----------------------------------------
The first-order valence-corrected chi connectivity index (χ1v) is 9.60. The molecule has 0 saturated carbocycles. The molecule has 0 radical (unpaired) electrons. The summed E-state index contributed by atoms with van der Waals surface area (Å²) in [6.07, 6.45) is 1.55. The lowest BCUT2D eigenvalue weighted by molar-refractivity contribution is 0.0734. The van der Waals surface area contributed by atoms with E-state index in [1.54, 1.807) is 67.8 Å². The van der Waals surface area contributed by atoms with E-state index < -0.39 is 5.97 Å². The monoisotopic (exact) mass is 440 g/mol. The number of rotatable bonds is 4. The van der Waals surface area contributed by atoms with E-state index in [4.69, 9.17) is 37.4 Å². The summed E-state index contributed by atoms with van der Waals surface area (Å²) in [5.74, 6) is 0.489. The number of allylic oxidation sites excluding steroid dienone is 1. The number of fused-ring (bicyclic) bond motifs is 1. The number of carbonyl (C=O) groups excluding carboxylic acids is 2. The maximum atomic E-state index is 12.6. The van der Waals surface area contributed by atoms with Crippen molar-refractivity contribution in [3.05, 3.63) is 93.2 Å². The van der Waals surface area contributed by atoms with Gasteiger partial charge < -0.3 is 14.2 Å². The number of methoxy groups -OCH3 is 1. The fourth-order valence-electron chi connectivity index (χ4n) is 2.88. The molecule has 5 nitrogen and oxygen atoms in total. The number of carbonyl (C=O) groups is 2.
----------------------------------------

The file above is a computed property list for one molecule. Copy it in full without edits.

The first-order valence-corrected chi connectivity index (χ1v) is 9.60. The molecule has 0 saturated carbocycles. The molecule has 0 radical (unpaired) electrons. The summed E-state index contributed by atoms with van der Waals surface area (Å²) in [6.07, 6.45) is 1.55. The lowest BCUT2D eigenvalue weighted by molar-refractivity contribution is 0.0734. The van der Waals surface area contributed by atoms with E-state index in [1.54, 1.807) is 67.8 Å². The van der Waals surface area contributed by atoms with E-state index < -0.39 is 5.97 Å². The monoisotopic (exact) mass is 440 g/mol. The number of rotatable bonds is 4. The van der Waals surface area contributed by atoms with E-state index in [4.69, 9.17) is 37.4 Å². The summed E-state index contributed by atoms with van der Waals surface area (Å²) in [5.74, 6) is 0.489. The number of allylic oxidation sites excluding steroid dienone is 1. The number of fused-ring (bicyclic) bond motifs is 1. The number of carbonyl (C=O) groups excluding carboxylic acids is 2. The maximum atomic E-state index is 12.6. The van der Waals surface area contributed by atoms with Crippen molar-refractivity contribution in [3.05, 3.63) is 93.2 Å². The van der Waals surface area contributed by atoms with Gasteiger partial charge < -0.3 is 14.2 Å². The number of methoxy groups -OCH3 is 1. The fourth-order valence-electron chi connectivity index (χ4n) is 2.88. The molecule has 5 nitrogen and oxygen atoms in total. The number of carbonyl (C=O) groups is 2.